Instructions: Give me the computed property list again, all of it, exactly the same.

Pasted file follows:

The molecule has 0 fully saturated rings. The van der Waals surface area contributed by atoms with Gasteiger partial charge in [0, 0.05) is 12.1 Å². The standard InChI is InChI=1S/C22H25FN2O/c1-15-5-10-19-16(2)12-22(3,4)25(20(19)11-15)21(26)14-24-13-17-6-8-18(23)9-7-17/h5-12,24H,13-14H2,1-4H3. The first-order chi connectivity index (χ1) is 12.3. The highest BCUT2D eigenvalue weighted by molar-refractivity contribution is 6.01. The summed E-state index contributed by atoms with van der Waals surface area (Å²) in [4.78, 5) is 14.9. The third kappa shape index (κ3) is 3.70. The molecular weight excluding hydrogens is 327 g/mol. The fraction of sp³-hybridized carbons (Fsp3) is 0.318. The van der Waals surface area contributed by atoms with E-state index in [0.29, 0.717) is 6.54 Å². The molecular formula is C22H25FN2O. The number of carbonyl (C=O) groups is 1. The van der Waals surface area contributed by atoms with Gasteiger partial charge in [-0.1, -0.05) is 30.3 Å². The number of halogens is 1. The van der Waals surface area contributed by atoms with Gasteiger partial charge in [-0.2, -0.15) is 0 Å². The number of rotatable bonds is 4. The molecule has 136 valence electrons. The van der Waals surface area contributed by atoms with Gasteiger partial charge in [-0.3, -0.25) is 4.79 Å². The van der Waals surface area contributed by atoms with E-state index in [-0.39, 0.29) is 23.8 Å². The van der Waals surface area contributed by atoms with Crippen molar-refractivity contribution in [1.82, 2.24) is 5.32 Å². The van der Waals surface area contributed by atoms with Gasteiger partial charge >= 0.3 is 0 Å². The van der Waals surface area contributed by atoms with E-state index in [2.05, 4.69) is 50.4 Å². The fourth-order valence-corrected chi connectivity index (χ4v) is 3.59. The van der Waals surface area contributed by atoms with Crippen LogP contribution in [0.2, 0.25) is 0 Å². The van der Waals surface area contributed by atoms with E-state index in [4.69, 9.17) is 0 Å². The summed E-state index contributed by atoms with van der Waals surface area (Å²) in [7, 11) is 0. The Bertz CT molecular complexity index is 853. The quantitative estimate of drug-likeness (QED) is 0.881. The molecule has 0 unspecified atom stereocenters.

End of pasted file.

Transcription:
The molecule has 0 fully saturated rings. The van der Waals surface area contributed by atoms with Gasteiger partial charge in [0, 0.05) is 12.1 Å². The standard InChI is InChI=1S/C22H25FN2O/c1-15-5-10-19-16(2)12-22(3,4)25(20(19)11-15)21(26)14-24-13-17-6-8-18(23)9-7-17/h5-12,24H,13-14H2,1-4H3. The first-order chi connectivity index (χ1) is 12.3. The highest BCUT2D eigenvalue weighted by molar-refractivity contribution is 6.01. The summed E-state index contributed by atoms with van der Waals surface area (Å²) in [4.78, 5) is 14.9. The third kappa shape index (κ3) is 3.70. The molecular weight excluding hydrogens is 327 g/mol. The fraction of sp³-hybridized carbons (Fsp3) is 0.318. The van der Waals surface area contributed by atoms with E-state index in [0.29, 0.717) is 6.54 Å². The molecular formula is C22H25FN2O. The number of carbonyl (C=O) groups is 1. The van der Waals surface area contributed by atoms with Gasteiger partial charge in [-0.1, -0.05) is 30.3 Å². The number of halogens is 1. The van der Waals surface area contributed by atoms with Gasteiger partial charge in [-0.2, -0.15) is 0 Å². The number of rotatable bonds is 4. The molecule has 136 valence electrons. The van der Waals surface area contributed by atoms with Gasteiger partial charge in [-0.3, -0.25) is 4.79 Å². The van der Waals surface area contributed by atoms with E-state index in [-0.39, 0.29) is 23.8 Å². The van der Waals surface area contributed by atoms with Crippen molar-refractivity contribution in [1.82, 2.24) is 5.32 Å². The van der Waals surface area contributed by atoms with Gasteiger partial charge >= 0.3 is 0 Å². The van der Waals surface area contributed by atoms with E-state index in [2.05, 4.69) is 50.4 Å². The fourth-order valence-corrected chi connectivity index (χ4v) is 3.59. The van der Waals surface area contributed by atoms with Crippen LogP contribution in [0.2, 0.25) is 0 Å². The van der Waals surface area contributed by atoms with E-state index in [4.69, 9.17) is 0 Å². The summed E-state index contributed by atoms with van der Waals surface area (Å²) in [7, 11) is 0. The Bertz CT molecular complexity index is 853. The quantitative estimate of drug-likeness (QED) is 0.881. The molecule has 0 unspecified atom stereocenters.